Johannes Ullrich: Everything is better with machine learning. [laughter] No, certainly it is. Certainly it is. But there are actually some simpler things that you can do -- some Fourier transforms or such where you aren't just looking at -- a lot of this is cyclic, where you have more logs during business hours than off business hours. So you tend to have these seven-day, 24-hour type of cycles sort of in -- in your log volume. You have some of these processes, like, that sort of kick off at certain times that great a lot of logs. Once you are identifying some of that and reduce some of this, you can certainly get a better idea of what normal is in your log volume. But for large amounts of logs, and such very diverse logs, something like machine learning certainly would be a good application here.

Dave Bittner: You know, I'm reminded of all those movies, you know, spy movies and such where there's a security camera and, you know, somebody needs to get into a building. So rather than having the feed from the security camera go dark, you know, they'll cut in their own feed that just shows an empty hallway or something like that. Have we seen threat actors do that with logs where, rather than just disabling logging, they just sort of fill it with benign information?

Johannes Ullrich: I haven't come across that yet. So maybe want to cut this out to not give anybody here any ideas? [laughter]

Dave Bittner: Okay. Fair enough. [laughter]

Johannes Ullrich: I wouldn't be surprised if someone has done that, but can't remember where anybody has sort of sent, like, you know, benign logs or replayed logs?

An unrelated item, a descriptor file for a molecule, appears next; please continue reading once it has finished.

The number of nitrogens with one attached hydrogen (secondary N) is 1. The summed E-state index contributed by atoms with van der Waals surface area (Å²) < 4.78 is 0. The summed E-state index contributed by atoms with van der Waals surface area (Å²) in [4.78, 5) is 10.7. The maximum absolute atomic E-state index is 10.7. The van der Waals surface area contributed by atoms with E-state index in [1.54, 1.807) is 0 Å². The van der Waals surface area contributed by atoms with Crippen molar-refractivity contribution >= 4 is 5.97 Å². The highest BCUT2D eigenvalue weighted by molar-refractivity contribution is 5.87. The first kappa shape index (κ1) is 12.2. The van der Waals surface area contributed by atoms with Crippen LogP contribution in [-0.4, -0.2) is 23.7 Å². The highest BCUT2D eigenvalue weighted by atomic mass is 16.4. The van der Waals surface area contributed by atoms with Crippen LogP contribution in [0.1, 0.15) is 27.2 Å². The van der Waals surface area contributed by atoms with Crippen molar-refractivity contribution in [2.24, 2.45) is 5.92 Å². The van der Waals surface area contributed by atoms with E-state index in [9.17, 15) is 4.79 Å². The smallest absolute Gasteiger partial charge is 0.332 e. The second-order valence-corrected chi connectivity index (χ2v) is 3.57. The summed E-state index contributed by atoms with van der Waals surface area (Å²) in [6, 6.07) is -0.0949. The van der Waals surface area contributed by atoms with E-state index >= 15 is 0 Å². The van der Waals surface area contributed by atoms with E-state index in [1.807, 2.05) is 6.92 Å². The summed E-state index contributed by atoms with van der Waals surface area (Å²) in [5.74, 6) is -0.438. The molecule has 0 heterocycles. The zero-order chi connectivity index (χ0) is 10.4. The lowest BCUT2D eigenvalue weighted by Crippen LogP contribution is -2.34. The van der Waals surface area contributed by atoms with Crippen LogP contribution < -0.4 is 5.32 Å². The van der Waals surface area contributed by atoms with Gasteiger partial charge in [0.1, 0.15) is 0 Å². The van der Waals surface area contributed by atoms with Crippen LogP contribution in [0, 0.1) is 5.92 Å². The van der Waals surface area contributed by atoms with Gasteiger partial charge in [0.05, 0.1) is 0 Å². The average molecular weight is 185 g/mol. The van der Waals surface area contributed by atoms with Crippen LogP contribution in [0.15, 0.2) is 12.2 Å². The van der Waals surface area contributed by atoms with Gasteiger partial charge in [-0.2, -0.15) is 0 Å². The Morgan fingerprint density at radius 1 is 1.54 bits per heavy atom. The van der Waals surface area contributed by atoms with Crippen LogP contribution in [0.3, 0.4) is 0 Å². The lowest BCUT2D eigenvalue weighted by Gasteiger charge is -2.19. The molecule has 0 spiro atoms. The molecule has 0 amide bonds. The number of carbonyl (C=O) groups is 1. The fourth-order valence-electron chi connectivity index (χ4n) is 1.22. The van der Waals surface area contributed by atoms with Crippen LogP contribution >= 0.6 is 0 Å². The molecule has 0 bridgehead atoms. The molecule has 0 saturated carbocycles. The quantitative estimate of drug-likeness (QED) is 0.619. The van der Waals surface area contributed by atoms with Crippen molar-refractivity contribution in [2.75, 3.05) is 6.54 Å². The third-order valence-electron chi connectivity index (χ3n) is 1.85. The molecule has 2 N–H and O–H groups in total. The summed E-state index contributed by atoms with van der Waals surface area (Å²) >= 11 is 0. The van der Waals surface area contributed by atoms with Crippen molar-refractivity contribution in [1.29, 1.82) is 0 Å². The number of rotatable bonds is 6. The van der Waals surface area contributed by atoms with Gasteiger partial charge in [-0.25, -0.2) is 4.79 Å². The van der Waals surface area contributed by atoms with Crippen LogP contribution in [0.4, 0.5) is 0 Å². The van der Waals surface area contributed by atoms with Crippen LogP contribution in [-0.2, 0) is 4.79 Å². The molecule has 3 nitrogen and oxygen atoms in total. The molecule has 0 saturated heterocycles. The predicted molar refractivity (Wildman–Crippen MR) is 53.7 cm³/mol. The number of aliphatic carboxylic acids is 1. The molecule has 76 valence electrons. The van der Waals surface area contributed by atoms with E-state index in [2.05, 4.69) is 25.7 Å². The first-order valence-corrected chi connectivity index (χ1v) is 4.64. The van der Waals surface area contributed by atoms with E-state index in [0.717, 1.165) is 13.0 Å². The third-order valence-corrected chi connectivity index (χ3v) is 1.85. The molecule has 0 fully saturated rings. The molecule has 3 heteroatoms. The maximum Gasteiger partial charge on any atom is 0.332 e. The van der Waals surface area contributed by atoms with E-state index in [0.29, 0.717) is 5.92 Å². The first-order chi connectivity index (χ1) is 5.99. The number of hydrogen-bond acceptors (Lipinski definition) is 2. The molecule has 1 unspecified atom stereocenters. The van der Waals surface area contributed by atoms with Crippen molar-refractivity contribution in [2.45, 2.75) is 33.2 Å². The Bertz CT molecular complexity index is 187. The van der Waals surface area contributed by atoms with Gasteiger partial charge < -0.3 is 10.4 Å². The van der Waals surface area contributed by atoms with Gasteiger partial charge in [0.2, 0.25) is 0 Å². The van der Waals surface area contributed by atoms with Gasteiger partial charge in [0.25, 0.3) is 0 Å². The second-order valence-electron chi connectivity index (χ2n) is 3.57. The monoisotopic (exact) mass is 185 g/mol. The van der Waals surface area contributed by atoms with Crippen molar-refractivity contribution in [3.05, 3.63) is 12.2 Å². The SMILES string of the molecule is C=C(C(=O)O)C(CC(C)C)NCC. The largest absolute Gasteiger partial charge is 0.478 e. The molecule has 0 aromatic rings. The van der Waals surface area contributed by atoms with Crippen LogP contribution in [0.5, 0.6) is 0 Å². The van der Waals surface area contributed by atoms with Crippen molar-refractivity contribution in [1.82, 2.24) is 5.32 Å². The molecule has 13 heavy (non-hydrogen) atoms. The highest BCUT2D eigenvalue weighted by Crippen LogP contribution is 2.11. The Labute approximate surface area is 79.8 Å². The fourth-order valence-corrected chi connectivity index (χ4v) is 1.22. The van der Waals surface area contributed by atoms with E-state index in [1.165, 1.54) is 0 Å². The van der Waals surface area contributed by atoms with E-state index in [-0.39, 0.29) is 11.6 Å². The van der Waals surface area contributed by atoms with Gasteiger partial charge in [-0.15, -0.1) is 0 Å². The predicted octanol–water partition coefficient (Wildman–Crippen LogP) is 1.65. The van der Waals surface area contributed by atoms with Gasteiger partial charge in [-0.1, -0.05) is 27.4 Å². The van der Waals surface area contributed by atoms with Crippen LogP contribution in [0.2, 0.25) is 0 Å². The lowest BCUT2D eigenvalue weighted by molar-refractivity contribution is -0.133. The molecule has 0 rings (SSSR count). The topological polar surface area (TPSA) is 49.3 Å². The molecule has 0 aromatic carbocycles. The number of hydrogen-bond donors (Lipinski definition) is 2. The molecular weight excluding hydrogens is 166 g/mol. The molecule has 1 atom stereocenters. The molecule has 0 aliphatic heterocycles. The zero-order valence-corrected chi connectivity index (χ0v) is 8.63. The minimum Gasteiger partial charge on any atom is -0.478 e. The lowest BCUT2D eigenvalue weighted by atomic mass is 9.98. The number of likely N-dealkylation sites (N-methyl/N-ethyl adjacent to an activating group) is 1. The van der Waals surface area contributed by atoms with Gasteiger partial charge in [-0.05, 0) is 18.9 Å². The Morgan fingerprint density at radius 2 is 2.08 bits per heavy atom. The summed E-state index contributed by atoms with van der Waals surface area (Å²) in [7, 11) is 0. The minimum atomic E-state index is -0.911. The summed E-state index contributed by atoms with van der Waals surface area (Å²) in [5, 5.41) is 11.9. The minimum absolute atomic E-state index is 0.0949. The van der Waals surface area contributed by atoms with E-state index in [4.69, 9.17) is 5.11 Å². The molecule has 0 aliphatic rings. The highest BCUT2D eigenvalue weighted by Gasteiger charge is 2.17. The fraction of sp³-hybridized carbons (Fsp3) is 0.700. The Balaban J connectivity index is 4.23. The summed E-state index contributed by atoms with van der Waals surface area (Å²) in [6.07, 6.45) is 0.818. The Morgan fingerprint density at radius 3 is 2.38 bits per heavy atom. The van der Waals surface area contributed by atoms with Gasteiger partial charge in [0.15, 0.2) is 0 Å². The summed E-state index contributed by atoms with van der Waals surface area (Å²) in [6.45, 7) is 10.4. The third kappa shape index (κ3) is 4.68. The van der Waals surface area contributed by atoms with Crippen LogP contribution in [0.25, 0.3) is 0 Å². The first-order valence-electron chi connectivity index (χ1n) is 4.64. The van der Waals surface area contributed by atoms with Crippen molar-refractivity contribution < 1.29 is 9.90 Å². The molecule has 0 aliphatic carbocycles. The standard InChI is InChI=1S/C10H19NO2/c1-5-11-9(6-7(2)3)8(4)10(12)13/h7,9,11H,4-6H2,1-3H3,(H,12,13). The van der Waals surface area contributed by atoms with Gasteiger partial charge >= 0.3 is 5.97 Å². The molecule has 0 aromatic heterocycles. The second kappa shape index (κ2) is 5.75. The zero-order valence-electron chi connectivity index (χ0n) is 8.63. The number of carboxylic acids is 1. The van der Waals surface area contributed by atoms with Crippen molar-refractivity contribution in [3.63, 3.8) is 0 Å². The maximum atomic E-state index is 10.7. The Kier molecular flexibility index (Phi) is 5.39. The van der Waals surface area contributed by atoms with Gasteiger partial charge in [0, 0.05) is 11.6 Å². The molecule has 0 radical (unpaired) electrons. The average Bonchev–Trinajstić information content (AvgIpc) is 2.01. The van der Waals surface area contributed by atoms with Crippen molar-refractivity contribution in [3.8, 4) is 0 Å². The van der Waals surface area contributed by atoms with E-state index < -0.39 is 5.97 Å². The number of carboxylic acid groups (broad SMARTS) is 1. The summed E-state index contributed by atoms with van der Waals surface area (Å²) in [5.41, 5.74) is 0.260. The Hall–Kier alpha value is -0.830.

Dave Bittner: Yeah.

Johannes Ullrich: Maybe sometime sort of in the packet space, but not really. No, I don't really seen that in this.

Dave Bittner: Yeah. [multiple speakers]

Johannes Ullrich: In this attack. But yeah, interesting idea.

Dave Bittner: Yeah. All right. Well, Johannes Ullrich, thanks so much for joining us.

Dave Bittner: And that's the CyberWire. For links to all of today's stories, check out our Daily Briefing at Be sure to check out this weekend's "Research Saturday" and my conversation with Himaja Motheram and Emily Austin from Censys. They're sharing their research. Months after first GoAnywhere MFT zero-day attacks, Censys still sees about 180 public admin panels. That's "Research Saturday." Check it out. We're privileged that N2K and podcasts like the CyberWire are part of the daily intelligence routine of many of the most influential leaders and operators in the public and private sector, as well as the critical security teams supporting the Fortune 500 and many of the world's preeminent intelligence and law enforcement agencies. N2K strategic workforce intelligence optimizes the value of your biggest investment -- your people. We make you smarter about your team while making your team smarter. Learn more at This episode was produced by Liz Irvin and Senior Producer Jennifer Eiben. Our Mixer is Tré Hester with original music by Elliot Peltzman. The show was written by John Petrik. Our Executive Editor is Peter Kilpe, and I'm Dave Bittner. Thanks for listening. We'll see you back here next week.